Hopes for new art therapy degree apprenticeships


Dr Kelly Jayne has been part of setting up and designing the first degree apprenticeship for art psychotherapy at Teesside University. We invited Kelly to tell us more about the course, and her hopes for what this new route into training can achieve.

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What makes the degree apprenticeship different?

The degree apprenticeship will take its first cohort this September. Not only does it maintain the integrity of the original training pathways, it’s more accessible for those less able to access the self funded training.

The course is fully funded – and trainees get a living wage

The usual route into art psychotherapy is to do a master’s programme yourself: you choose the university, and while you’re training, you go on placement. But you have to self-fund it. My experience of art psychotherapy training was extremely positive, life-changing, and life-enhancing. However, it limits becoming an art psychotherapist to people who are able to self-fund their education.

The higher degree apprenticeship programme is different because it is funded by the government. When someone is training for a degree apprenticeship, they’ll get a reasonable living wage from their employer to do the training. Apprentices will have the security of employment, but also the required training and learning, on and off the job, to become an art psychotherapist. It opens up the opportunity for anyone who has relevant experience and makes it easier to access training for those who might not have been able to afford to go through the usual route.

Applications are through employers

You don’t apply to the training as an individual; it must be through an employer. You either apply through a degree apprenticeship job post, or through your current employer.

My first piece of advice to anyone who would really like to access the training would be: are you already working in an NHS Trust, volunteer organisation or private sector organisation? Could you have conversations with your management about whether they could fund the course or access a levy to cover the training costs?

Work with your employer from that point onwards and build up as much experience in the organisation as possible. Secondly, look out for advertised posts for apprenticeship placements.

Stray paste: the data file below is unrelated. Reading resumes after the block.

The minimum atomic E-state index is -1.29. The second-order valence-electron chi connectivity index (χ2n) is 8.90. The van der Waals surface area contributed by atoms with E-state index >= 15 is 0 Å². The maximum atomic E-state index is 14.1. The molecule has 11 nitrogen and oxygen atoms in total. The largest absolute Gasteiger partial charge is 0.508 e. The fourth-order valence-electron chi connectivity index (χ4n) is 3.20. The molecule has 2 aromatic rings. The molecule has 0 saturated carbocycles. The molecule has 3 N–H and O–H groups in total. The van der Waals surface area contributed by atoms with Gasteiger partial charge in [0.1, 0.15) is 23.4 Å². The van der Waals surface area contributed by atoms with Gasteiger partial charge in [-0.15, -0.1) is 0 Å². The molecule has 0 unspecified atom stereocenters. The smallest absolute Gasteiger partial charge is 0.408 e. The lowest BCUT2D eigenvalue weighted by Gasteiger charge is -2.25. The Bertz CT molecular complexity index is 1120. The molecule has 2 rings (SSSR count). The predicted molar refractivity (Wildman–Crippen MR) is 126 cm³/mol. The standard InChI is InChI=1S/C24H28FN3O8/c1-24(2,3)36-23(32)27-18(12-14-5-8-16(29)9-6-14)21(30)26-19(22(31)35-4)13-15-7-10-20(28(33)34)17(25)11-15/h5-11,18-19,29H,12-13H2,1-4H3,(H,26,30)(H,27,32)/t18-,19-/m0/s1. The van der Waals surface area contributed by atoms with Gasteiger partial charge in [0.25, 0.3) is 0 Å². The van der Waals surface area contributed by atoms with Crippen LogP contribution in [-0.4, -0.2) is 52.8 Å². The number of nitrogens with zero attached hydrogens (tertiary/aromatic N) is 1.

There is the potential to train anywhere in England

There’s a huge area in the UK where there aren’t any institutions that deliver art psychotherapy training. Our training will be applicable to anyone living in England. People as far as the far pockets of Cornwall, for example, could access the course.

The training itself is a low-residency, blended learning approach, which means a lot of the training is online, with intensive experiential weeks where apprentices come to Teesside University.

There is a block of five days per module where apprentices come and access in-person training with high-profile lectures and guest speakers, such as Dr Chris Wood, Professor Susan Hogan, Professor Julliet King, and Professor Vicky Karkou, to name a few.

We hope this approach will open up opportunities for more people to become qualified art psychotherapists.

How could the degree apprenticeship increase access to art psychotherapy?

We want more people to be able to access art psychotherapy as a treatment and we strongly believe this training can support that.

The apprenticeship training was born out of research on gaps in service provision. It’s informed by what service users have said they want. A huge amount of NHS Foundation trusts and voluntary sector organisations contributed to the initial research and there’s a massive database of people saying, ‘this is what we want’. We have a responsibility to respond to our service users, and that’s why it feels exciting, because we’re making it a reality.

This degree apprenticeship is also about working with employers. Rather than ‘we’re doing this’ and ‘you can access this how it is’, we’re working with employers to design the training that fits in with the employment requirements. It’s a working partnership.

This training will be an investment for employers because they’ll be funding their apprentices. Once employers are invested, we hope they will continue to invest, and that this will expand the intervention as a whole.

Rather than art psychotherapy being perceived as a luxury therapeutic intervention, we hope it will contribute to the various pathways for people who are struggling.


Find out more 

You can contact the Professional Apprenticeships Team at apprenticeships@tees.ac.uk and see more information on the Teesside University website: Professional Apprenticeships | Teesside University


If you’re enquiring as an employer, you can send an enquiry through the contact form. The deadline for employers to apply for this year is 5th September.


Employers are being encouraged to advertise new apprenticeship vacancies on the government platform, Find an apprenticeship. You can set up alerts for when vacancies are added.

Introduction and foundation courses

Introductory courses offer excellent insight into the career path of art therapy and give you a chance to find out if the profession of art therapy may be for you. At the British Association of Art Therapy, we fun courses throughout the year.

Find out more